Know when to say “No”

I have said many times before that with respect to doing deals that saying No is as important as saying Yes.  Let me elaborate.  A portfolio company has recently been in trials with a potential strategic partner about a reseller relationship.  We got in first, set the criteria for success to leverage our technical and business advantages, and were selected as the winner.  We had the most customers, the best product, and best customer support.  There was one huge caveat-one of our competitors who came in second place was willing to do the deal at a 50% discount.  The strategic partner asked us to do the deal at that price if we wanted the win. 

Of course, there was much deliberation on our side and as we ran the numbers over and over again there was no way we could understand how this competitor could ever make money on the strategic partnership.  From our calculations, it would take a couple of years to breakeven off the deal under the very best circumstances.  Trying to make the deal work for both sides, we went back to the potential partner and asked them to give us an NRE (non-recoverable engineering expense) and to handle level I customer support.  At the very least, if the partner handled the first tier of customer support, we could be marginally profitable.  The potential partner said no, and we walked away from the deal.  Trust me, it was a tough decision, and we tried to rationalize why it made sense.  However, when the deal is not a win-win situation it is very hard to make it work successfully.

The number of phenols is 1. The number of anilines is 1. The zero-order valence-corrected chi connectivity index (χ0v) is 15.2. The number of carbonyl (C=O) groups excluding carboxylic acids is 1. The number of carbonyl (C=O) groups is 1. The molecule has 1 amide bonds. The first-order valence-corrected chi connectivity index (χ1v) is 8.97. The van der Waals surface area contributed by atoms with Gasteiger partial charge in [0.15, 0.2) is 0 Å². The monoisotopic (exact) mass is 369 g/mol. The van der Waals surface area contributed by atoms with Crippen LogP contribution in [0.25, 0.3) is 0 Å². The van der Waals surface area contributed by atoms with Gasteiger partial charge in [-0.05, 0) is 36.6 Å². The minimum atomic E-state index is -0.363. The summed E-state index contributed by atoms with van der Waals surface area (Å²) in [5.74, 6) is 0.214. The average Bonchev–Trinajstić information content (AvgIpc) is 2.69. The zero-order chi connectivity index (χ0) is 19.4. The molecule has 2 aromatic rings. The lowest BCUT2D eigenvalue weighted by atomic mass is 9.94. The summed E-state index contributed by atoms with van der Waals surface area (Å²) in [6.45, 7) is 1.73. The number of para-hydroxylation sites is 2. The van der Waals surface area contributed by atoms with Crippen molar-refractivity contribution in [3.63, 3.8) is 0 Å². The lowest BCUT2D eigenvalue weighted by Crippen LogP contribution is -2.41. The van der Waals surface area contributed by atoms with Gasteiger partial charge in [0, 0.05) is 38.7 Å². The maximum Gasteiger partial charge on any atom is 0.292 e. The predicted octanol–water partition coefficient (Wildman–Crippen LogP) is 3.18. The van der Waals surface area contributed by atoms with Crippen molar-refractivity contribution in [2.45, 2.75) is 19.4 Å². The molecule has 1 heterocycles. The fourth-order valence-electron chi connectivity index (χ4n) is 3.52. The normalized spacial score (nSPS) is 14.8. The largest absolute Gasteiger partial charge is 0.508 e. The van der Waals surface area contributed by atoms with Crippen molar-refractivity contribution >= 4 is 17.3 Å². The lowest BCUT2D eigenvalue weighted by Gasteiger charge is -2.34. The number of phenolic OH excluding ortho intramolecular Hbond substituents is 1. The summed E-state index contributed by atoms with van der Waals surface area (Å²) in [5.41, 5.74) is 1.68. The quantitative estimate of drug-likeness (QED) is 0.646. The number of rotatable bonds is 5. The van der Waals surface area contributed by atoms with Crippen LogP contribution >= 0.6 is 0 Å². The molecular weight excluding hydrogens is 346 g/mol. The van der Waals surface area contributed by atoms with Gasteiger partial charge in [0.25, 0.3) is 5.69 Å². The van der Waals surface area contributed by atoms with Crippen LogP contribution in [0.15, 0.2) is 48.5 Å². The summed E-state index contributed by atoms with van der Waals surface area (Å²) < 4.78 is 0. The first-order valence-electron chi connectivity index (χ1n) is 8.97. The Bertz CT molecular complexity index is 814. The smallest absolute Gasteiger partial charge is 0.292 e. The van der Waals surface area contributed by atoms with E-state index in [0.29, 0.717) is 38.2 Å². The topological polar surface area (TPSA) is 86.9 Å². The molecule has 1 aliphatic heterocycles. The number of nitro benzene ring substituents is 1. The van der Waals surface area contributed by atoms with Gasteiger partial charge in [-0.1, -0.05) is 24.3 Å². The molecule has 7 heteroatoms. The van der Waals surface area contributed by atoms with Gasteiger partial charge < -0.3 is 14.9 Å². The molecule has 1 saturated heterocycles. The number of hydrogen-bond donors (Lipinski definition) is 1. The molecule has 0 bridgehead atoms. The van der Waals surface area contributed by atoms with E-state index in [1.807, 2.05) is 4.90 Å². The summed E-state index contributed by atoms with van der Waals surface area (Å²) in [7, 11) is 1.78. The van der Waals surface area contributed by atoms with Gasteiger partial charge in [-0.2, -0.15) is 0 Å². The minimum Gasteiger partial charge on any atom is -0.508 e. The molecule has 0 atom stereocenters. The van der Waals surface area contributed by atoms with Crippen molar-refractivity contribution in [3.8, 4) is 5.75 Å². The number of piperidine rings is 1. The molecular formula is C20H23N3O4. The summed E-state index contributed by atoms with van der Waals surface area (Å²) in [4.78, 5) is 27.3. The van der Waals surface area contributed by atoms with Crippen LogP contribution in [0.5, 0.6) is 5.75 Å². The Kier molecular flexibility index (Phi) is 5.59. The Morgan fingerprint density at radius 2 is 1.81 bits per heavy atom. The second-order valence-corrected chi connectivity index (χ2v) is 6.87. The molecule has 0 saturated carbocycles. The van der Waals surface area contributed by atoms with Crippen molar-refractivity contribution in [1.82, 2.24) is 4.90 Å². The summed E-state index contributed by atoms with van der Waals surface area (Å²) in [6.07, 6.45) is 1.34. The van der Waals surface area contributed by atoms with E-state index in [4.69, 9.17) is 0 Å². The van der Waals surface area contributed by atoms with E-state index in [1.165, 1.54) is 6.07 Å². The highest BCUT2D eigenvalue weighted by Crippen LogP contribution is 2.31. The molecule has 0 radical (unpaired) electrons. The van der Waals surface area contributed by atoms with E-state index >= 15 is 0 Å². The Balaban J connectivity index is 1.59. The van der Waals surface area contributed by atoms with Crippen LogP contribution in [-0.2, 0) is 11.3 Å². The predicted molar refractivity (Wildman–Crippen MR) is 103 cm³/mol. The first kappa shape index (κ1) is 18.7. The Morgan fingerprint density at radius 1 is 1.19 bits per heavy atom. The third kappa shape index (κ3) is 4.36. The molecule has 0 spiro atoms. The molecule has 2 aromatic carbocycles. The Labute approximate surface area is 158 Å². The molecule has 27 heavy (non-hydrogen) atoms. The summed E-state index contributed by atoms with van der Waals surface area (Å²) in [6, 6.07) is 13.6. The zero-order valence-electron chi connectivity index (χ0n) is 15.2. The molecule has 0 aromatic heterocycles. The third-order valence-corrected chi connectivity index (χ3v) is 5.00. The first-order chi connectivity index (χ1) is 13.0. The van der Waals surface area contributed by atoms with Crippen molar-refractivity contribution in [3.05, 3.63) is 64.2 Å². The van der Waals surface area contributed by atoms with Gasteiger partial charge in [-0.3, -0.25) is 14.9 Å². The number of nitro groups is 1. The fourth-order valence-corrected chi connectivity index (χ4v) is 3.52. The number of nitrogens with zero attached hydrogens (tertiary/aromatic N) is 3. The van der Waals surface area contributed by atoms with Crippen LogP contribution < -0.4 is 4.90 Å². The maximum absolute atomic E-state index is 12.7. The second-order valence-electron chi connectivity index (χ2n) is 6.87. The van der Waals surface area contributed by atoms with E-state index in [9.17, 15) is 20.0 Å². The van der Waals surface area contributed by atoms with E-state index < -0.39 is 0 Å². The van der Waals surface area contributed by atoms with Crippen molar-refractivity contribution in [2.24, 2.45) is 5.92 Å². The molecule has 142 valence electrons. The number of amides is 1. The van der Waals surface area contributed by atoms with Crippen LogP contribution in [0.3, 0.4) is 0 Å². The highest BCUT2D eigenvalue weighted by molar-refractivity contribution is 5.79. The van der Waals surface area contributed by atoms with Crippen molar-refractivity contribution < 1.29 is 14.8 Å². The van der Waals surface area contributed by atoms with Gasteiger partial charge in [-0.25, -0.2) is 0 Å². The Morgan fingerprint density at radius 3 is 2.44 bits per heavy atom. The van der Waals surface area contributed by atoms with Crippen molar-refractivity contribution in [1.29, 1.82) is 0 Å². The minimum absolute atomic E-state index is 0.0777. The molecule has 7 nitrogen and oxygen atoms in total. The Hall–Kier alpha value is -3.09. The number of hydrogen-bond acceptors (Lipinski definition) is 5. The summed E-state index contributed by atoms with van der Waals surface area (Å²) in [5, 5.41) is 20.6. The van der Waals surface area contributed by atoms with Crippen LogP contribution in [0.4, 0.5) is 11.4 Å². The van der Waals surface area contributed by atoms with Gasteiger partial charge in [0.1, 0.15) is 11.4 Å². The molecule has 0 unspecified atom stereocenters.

From my perspective, one of the huge problems is that there is tons of VC money out there and lots of me-too deals as Brad Feld elaborated in a post recently.  A space gets hot, lots of venture money pours in, and only a few companies survive while the rest vaporize.  We do live in a competitive world and taking market share and killing your competition is part and parcel with being in a startup in a large market.  That being said, what killed many companies during the bubble was pursuing market share at all costs.  I feel like that mentality is coming back in the market.  In my mind, losing money on every new customer signed up is not a long-term winning strategy unless you think you can get financed to infinity (yes, many did during the bubble).  At some point in time, to be a real business you have to generate cash flow from internal operations.  Having done enough deals, I am of the opinion that if it is extremely one-sided and never makes economic sense, it is a recipe for disaster.  To that end, I wish my competitor the best of luck because I can see the train wreck around the corner.  We will stay close to the strategic partner and when the time comes reopen the dialogue.